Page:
Evaluation and Assessment of ADD/ADHD

Evaluation and Assessment of ADD/ADHD

The symptoms of ADD (attention deficit disorder) and ADHD (attention-deficit hyperactivity disorder) include inattention and/or hyperactivity and impulsivity. ADD/ADHD are common in children and teens. But adults also can have these disorders. In adults, symptoms may vary, as they may experience restlessness, instead of hyperactivity. Adults with ADD/ADHD have problems with social relationships and in the workplace, while children have problems in school and home life.

Even though science has made great strides to evaluate and treat ADD/ADHD in the general population, there is still no single definitive test available to help doctors assess this increasingly common condition. Usually doctors get a better picture of the problem after talking to the patient, family or teachers, in the case of children. Behaviors, moods, productivity level, nutrition and lifestyle habits are key to attention span issues. A physical examination can assess the adult patient’s, or child’s, overall health. But specific signs and symptoms should be evaluated before an accurate diagnosis and subsequent treatment of ADD/ADHD can occur.

How is ADD/ADHD assessed?

The American Psychiatric Association publishes a set of criteria from the Diagnostic and Statistical Manual of Mental Disorders (DSM-IV). Doctors use this criteria to evaluate patients who may have ADD/ADHD or other mental or behavioral disorders. The patient needs to meet either the first or second set of criteria in order to receive a diagnosis of ADD/ADHD.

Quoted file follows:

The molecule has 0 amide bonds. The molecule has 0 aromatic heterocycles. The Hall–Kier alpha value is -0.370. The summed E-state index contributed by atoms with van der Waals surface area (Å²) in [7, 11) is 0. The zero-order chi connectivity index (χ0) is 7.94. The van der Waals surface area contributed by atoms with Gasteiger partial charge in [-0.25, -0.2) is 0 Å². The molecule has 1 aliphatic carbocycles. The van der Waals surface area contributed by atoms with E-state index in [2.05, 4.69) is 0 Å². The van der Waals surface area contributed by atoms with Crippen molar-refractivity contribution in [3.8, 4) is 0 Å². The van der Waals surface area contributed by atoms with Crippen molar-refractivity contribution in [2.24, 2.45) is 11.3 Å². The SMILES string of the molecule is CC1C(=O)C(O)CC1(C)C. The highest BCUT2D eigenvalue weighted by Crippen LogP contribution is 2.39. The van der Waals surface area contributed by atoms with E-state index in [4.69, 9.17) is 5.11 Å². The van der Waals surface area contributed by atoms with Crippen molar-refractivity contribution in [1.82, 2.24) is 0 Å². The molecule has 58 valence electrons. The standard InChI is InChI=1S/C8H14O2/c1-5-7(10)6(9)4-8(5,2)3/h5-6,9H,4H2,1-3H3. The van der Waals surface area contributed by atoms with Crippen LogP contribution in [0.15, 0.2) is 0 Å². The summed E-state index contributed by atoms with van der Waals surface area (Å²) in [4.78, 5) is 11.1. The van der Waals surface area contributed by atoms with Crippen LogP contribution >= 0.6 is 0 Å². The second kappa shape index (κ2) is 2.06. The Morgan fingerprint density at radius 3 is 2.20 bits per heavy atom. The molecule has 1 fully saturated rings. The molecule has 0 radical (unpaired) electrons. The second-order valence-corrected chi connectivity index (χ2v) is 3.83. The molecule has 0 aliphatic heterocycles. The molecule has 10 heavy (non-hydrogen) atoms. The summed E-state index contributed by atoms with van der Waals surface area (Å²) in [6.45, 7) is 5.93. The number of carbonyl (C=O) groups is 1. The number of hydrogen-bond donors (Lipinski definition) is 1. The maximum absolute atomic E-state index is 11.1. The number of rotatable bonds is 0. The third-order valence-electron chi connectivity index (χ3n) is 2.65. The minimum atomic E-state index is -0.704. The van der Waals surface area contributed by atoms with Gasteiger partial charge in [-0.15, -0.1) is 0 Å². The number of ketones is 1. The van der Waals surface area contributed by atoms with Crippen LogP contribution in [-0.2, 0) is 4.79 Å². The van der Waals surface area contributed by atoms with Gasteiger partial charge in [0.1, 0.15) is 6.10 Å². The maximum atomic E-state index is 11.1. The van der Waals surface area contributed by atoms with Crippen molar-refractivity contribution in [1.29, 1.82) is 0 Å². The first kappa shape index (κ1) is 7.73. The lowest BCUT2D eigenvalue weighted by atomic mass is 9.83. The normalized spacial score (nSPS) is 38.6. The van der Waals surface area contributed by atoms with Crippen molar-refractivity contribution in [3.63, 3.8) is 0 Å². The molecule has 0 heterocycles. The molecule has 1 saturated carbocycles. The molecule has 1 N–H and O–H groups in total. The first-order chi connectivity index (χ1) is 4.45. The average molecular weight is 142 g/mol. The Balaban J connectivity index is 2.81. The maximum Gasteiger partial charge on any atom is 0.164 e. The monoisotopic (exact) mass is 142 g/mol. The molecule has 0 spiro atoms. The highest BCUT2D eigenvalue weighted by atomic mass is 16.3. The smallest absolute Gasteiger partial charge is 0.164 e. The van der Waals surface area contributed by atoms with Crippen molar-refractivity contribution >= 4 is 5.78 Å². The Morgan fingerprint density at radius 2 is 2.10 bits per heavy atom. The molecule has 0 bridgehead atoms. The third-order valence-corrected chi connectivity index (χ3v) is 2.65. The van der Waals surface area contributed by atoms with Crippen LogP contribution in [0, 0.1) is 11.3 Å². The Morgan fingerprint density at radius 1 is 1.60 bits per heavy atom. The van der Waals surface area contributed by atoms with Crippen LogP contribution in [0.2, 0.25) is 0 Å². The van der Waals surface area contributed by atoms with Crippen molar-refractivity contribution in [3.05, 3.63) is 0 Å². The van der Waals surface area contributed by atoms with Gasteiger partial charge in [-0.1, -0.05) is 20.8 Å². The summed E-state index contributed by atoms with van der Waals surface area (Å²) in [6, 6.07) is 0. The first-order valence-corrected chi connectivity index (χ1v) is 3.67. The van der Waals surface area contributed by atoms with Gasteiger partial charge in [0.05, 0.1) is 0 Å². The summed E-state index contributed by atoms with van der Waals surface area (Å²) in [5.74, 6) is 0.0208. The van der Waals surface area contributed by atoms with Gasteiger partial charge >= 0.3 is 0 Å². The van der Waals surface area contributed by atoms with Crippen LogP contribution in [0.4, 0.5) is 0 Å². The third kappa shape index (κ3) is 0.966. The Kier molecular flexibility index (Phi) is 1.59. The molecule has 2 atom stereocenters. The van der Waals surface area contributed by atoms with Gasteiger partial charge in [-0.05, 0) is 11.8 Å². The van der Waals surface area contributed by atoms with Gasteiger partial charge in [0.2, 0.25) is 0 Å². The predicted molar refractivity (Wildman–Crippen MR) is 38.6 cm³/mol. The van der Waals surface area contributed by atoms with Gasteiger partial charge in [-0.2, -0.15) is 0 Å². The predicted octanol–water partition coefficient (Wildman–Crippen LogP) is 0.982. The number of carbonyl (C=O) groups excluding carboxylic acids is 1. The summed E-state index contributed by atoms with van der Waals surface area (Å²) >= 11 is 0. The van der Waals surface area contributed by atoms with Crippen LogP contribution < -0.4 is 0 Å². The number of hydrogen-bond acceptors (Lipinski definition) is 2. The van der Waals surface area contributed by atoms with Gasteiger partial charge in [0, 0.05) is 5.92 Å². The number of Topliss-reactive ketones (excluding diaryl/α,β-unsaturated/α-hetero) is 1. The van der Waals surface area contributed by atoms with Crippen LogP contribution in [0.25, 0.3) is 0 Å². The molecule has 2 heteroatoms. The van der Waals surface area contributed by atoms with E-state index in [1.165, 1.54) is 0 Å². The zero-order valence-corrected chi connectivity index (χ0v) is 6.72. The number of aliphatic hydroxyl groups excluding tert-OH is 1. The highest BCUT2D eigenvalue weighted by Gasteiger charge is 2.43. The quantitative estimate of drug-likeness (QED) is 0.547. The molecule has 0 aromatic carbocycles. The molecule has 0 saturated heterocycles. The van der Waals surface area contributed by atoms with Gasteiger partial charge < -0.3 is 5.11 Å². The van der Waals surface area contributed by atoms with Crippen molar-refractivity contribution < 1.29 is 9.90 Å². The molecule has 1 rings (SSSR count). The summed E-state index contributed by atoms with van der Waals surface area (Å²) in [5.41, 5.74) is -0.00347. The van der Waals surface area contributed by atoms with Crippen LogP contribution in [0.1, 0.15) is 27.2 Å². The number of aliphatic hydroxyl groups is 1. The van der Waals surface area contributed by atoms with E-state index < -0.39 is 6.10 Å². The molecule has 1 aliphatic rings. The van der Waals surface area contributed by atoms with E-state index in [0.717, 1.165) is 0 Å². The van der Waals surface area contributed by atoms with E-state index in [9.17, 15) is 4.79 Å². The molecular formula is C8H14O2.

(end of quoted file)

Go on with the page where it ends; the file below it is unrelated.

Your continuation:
The first set of criteria focuses on inattentiveness. A patient with six or more of these symptoms, for at least six months, that are inconsistent with their developmental level, would receive an ADD/ADHD diagnosis. These include:

  • Appearing not to listen when spoken to
  • Avoiding tasks that require sustained mental effort
  • Being easily distracted by extraneous stimuli
  • Being forgetful in daily activities
  • Difficulty in organizing tasks and activities
  • Misplacing or losing things that necessary for tasks or activities
  • Not following through on instructions, not finishing schoolwork, chores or work duties
  • Not giving close attention to details, making careless mistakes in schoolwork or work
  • Problems with paying attention in tasks or activities

The second set of criteria focuses on hyperactivity-impulsivity. Again, the patient would have to have six or more of these symptoms, for at least six months, and are inconsistent with the person's level of development. These include:

  • Being "on the go" or appearing to be "driven by a motor"
  • Difficulty playing in leisure activities quietly
  • Fidgeting with hands or feet or squirming in seat
  • Leaving his or her seat in the classroom or at work
  • Running around or climbing during inappropriate situations
  • Talking excessively

Impulsivity symptoms include:

  • Blurting out answers before questions are completed
  • Difficulty waiting turns
  • Interrupting or intruding on others

After the symptoms criteria are met, additional criteria are evaluated, such as whether these symptoms were present before the age of seven. To obtain a diagnosis of ADD/ADHD, impairment should be present in two or more settings, and would interfere with the person's performance at school/work and home. The impairment needs to be clinically significant impairment with regards to social, academic or occupational functioning.

How is ADD/ADHD evaluated?

  • Behavior rating scales or questionnaires
  • Evaluation of learning disabilities
  • Patient history
  • Physical exam
  • Review of developmental level as well as academic, social and emotional functioning
  • Talk with parents or spouse to obtain health and behavior history

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